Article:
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  • Print publication year: 2012
  • Online publication date: June 2012

Introduction

Summary

What is feminist constitutionalism? Basically, it is the project of rethinking constitutional law in a manner that addresses and reflects feminist thought and experience. We use this term in contrast with the “constitutional law and” approach – constitutional law and gender or constitutional law and feminist theory – because we aspire to explore the relationship between constitutional law and feminism by examining, challenging, and redefining the very idea of constitutionalism from a feminist perspective. Feminist constitutionalism demands that we not only revisit classical topics from new perspectives but, more importantly, pose new questions, introduce new topics, and take responsibility for changing the focus of constitutional discussion and debate. We embrace the questions raised by studies of gender or feminism “and” constitutional law even as we urge scholars to move beyond them.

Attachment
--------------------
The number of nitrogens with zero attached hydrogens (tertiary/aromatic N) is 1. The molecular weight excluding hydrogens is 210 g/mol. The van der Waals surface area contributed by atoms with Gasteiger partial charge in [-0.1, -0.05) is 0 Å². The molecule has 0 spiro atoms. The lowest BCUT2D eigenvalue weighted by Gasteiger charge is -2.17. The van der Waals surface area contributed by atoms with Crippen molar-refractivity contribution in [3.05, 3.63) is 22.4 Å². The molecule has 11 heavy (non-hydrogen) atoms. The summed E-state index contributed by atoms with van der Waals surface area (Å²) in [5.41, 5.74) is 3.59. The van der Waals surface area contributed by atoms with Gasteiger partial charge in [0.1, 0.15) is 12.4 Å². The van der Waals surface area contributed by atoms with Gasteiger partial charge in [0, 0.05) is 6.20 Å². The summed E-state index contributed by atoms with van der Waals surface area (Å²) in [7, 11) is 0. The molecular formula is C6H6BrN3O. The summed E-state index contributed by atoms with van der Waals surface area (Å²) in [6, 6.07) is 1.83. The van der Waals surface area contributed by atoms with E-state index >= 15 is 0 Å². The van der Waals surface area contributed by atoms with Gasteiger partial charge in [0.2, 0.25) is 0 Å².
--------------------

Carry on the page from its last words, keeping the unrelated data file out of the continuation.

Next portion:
We acknowledge the importance of constitutional law for feminist analysis. Constitutional law is foundational to most of the world's legal systems. It shapes fundamental assumptions regarding citizenship, rights, and responsibilities. Feminists who critique law must understand that legal systems cannot really be transformed without addressing their constitutional foundations. Historically, the second-class status of women in law derived from constitutional structures and assumptions. For instance, in the Anglo-American countries – Great Britain, the United States of America, and Canada – women were denied the right to vote in the nineteenth and early twentieth centuries in part because constitutional norms were phrased in masculine terminology (e.g., “men,” “he”) or given a gendered interpretation (e.g., “persons” as referring to “men”).

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